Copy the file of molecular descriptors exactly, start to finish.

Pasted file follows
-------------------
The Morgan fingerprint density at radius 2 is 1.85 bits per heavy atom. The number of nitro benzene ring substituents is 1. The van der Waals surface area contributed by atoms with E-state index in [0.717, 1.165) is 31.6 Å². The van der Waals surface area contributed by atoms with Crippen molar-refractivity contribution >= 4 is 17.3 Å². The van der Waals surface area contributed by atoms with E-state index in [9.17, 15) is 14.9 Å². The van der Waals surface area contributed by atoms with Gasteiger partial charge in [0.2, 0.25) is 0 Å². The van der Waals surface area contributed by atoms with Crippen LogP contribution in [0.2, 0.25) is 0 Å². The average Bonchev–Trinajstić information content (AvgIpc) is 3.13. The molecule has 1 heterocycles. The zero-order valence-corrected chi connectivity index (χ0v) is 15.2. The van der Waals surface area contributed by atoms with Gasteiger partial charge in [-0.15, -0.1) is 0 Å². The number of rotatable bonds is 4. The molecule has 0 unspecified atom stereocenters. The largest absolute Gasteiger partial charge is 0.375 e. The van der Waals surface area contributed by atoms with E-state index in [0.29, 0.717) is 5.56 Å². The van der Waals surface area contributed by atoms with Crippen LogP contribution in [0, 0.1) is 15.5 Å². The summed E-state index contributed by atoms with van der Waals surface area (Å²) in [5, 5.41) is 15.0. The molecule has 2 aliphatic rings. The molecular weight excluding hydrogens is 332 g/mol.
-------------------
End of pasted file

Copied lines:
The Morgan fingerprint density at radius 2 is 1.85 bits per heavy atom. The number of nitro benzene ring substituents is 1. The van der Waals surface area contributed by atoms with E-state index in [0.717, 1.165) is 31.6 Å². The van der Waals surface area contributed by atoms with Crippen molar-refractivity contribution >= 4 is 17.3 Å². The van der Waals surface area contributed by atoms with E-state index in [9.17, 15) is 14.9 Å². The van der Waals surface area contributed by atoms with Gasteiger partial charge in [0.2, 0.25) is 0 Å². The van der Waals surface area contributed by atoms with Crippen LogP contribution in [0.2, 0.25) is 0 Å². The average Bonchev–Trinajstić information content (AvgIpc) is 3.13. The molecule has 1 heterocycles. The zero-order valence-corrected chi connectivity index (χ0v) is 15.2. The van der Waals surface area contributed by atoms with Gasteiger partial charge in [-0.15, -0.1) is 0 Å². The number of rotatable bonds is 4. The molecule has 0 unspecified atom stereocenters. The largest absolute Gasteiger partial charge is 0.375 e. The van der Waals surface area contributed by atoms with E-state index in [0.29, 0.717) is 5.56 Å². The van der Waals surface area contributed by atoms with Crippen LogP contribution in [0, 0.1) is 15.5 Å². The summed E-state index contributed by atoms with van der Waals surface area (Å²) in [5, 5.41) is 15.0. The molecule has 2 aliphatic rings. The molecular weight excluding hydrogens is 332 g/mol.